When it comes to DevOps there’s general agreement that a skills shortage is holding back broader adoption. The real issue, of course, is identifying what specific DevOps skills are required most.
With that goal in mind, the DevOps Institute this week published a report that finds the DevOps skills most in demand fall into three broad categories: automation skills (57 percent), process skills (55 percent) and soft skills (53 percent).
DevOps Institute CEO Jayne Groll said that, given the fact that DevOps is all about automating repeatable processes, the fact that automation skills are the most sought-after is not all that surprising. But when it comes to process skills, the top five areas where organizations need the most help are software development life cycle (47 percent), understanding of process flow and analysis (46 percent), agile development expertise (42 percent), experience with test-driven deployment concepts and methods (40 percent) and system thinking (39 percent).
The survey also identifies areas where survey respondents need additional functional skills; most notably, IT operations knowledge (52 percent), security (47 percent), IT infrastructure (44 percent), application design and development (42 percent), quality assurance (34 percent) and testing (31 percent).
While the survey makes it clear what skills are needed most, it’s less clear whether organizations want to train people with the right attitude toward DevOps skills or find individuals with proven skills. About 30 percent of the survey respondents said they look for soft skills first, with an eye toward training or educating new hires on the process and technical skills later. But 32 percent of respondents said they first look for technical skills.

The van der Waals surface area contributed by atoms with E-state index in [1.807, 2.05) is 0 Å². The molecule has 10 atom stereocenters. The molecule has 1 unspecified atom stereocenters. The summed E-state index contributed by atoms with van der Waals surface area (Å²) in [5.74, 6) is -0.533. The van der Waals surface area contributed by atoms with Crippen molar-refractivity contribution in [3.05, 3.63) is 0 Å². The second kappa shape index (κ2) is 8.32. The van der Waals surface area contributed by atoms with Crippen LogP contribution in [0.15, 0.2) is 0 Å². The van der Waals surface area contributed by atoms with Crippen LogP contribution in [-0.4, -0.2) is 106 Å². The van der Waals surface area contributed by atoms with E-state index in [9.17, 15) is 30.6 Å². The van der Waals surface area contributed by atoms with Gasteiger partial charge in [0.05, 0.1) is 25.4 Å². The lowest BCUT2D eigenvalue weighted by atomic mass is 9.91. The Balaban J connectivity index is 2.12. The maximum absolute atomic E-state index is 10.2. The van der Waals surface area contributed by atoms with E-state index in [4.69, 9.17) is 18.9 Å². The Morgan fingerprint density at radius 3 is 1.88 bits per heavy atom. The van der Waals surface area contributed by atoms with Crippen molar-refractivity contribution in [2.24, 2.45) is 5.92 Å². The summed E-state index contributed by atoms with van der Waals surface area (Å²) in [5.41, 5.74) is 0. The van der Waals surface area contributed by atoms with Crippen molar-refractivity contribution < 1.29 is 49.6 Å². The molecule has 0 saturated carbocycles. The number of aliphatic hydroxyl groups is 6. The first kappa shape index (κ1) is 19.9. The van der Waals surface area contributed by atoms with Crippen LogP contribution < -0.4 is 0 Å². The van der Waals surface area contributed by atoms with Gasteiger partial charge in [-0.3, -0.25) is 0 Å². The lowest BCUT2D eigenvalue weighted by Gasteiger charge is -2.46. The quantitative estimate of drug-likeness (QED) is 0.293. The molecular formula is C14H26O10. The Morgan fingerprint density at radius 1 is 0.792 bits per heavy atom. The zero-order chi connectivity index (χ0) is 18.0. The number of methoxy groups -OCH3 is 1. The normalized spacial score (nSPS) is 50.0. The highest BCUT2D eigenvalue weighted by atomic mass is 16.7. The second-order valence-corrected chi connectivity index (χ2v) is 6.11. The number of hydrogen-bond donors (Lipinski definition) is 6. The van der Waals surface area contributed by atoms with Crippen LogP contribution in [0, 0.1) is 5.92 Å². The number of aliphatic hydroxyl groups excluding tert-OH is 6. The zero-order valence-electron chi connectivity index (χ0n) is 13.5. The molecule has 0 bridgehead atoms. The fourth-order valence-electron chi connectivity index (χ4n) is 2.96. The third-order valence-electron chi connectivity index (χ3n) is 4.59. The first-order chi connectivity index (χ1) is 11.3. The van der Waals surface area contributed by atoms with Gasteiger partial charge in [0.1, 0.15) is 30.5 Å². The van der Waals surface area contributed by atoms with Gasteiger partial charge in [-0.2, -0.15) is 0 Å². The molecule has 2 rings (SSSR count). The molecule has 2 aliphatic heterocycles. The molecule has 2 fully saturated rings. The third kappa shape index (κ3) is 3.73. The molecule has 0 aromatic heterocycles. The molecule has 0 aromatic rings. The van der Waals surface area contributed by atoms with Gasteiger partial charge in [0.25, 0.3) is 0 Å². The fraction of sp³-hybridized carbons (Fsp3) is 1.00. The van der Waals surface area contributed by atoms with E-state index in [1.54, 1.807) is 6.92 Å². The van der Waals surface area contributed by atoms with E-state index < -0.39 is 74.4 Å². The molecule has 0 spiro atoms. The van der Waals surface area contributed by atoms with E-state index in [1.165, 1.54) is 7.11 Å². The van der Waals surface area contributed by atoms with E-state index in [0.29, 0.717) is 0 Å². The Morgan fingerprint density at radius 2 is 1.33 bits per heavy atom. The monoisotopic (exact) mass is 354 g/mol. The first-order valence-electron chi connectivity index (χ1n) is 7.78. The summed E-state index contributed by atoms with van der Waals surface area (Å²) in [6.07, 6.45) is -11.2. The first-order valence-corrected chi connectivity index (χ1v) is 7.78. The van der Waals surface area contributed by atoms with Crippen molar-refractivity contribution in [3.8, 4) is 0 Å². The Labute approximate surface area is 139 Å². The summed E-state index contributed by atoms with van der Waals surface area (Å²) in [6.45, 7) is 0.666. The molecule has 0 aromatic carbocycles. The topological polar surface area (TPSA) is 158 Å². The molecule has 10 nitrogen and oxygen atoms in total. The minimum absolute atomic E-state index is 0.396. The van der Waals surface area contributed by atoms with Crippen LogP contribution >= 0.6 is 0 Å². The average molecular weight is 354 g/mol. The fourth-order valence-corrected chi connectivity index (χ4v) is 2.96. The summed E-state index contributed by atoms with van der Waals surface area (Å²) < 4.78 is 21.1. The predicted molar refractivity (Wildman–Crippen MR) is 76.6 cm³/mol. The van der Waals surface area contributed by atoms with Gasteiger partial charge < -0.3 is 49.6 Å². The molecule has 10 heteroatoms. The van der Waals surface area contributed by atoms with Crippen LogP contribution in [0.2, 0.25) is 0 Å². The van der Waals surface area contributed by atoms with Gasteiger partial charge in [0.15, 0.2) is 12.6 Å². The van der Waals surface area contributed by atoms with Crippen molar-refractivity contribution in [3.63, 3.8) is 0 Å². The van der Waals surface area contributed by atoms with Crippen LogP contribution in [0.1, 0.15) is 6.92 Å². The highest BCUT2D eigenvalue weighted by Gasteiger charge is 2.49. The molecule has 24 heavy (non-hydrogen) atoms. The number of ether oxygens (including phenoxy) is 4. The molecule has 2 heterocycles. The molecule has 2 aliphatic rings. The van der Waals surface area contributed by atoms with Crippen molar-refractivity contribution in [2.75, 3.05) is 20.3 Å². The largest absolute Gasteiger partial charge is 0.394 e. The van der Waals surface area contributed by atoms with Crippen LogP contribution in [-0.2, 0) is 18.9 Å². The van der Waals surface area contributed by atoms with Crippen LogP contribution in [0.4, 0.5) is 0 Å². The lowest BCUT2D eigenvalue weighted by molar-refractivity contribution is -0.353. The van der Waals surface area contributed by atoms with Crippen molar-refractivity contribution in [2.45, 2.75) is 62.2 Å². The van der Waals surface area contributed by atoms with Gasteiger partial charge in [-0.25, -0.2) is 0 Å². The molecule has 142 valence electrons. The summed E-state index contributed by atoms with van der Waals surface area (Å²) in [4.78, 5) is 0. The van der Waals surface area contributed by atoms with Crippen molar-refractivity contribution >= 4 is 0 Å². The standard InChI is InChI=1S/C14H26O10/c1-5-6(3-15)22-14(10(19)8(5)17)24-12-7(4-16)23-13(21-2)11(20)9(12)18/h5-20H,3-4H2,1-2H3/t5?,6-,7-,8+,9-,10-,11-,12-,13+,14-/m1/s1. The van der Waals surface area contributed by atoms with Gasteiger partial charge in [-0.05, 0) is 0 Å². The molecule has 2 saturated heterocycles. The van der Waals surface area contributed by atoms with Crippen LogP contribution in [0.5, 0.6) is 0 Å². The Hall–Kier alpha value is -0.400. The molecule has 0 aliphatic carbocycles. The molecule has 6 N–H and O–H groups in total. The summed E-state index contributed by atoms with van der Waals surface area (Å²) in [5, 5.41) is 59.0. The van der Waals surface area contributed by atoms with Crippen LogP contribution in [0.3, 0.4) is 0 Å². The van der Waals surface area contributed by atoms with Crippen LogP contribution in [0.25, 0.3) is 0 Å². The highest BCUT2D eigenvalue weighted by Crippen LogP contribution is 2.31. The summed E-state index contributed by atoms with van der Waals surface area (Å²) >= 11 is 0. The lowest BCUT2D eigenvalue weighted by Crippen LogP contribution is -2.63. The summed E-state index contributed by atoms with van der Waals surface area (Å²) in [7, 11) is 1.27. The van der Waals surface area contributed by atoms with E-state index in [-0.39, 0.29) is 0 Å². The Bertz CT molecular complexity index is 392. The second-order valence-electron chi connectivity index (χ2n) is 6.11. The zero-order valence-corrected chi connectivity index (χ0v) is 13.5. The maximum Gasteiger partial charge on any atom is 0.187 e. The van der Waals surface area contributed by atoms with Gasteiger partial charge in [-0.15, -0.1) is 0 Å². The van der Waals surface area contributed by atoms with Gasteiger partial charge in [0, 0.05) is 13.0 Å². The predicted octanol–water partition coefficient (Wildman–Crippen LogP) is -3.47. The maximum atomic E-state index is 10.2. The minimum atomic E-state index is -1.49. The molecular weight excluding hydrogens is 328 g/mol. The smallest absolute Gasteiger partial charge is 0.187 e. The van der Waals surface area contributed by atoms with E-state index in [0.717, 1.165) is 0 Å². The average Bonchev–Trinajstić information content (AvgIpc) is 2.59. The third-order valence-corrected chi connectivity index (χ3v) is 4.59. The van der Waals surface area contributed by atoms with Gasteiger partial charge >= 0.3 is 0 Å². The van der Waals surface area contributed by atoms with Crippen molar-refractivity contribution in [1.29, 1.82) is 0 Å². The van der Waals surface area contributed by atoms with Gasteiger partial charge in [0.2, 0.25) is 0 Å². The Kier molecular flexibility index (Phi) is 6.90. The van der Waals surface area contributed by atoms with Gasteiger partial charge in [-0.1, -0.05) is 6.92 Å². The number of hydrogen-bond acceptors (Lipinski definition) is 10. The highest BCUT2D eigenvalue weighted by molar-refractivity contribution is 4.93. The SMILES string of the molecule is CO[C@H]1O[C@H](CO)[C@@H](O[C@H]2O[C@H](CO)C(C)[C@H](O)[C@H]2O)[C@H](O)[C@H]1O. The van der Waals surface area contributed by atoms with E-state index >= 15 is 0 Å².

In that context, however, it’s also worth noting that 43 percent of the C-level executives and IT management executives that participated in the survey identified business skills—defined as communication, influencing, negotiation, strategic thinking and leadership skills—as being the most important attribute of a new hire.
Other noteworthy attributes of the organizations participating in the DevOps Institute include:
- Two-thirds (66 percent) have already adopted DevOps to some degree.
- More than three-quarters (76 percent) employ agile development processes.
- Nearly half (47 percent) have adopted the ITIL framework as a best practice for IT service management.
- Only 10 percent rely on site reliability engineering (SRE) practices defined by Google.
Groll said the survey makes it clear there is still much work to be done in terms of advancing best DevOps practices. One the biggest challenges are all the silos within IT organizations that have their own nomenclature and culture. Each of those silos creates technical and cultural inertia that must be overcome to integrate processes end to end, she said.
On the plus side, Groll noted the next-generation of IT professionals are being taught best DevOps practices in academic settings, which means the pool of job candidates with familiarity with DevOps practices should increase steadily. The downside is that it might take a while before those individuals learn enough about the business of the company that hires them to effectively employ those DevOps practices.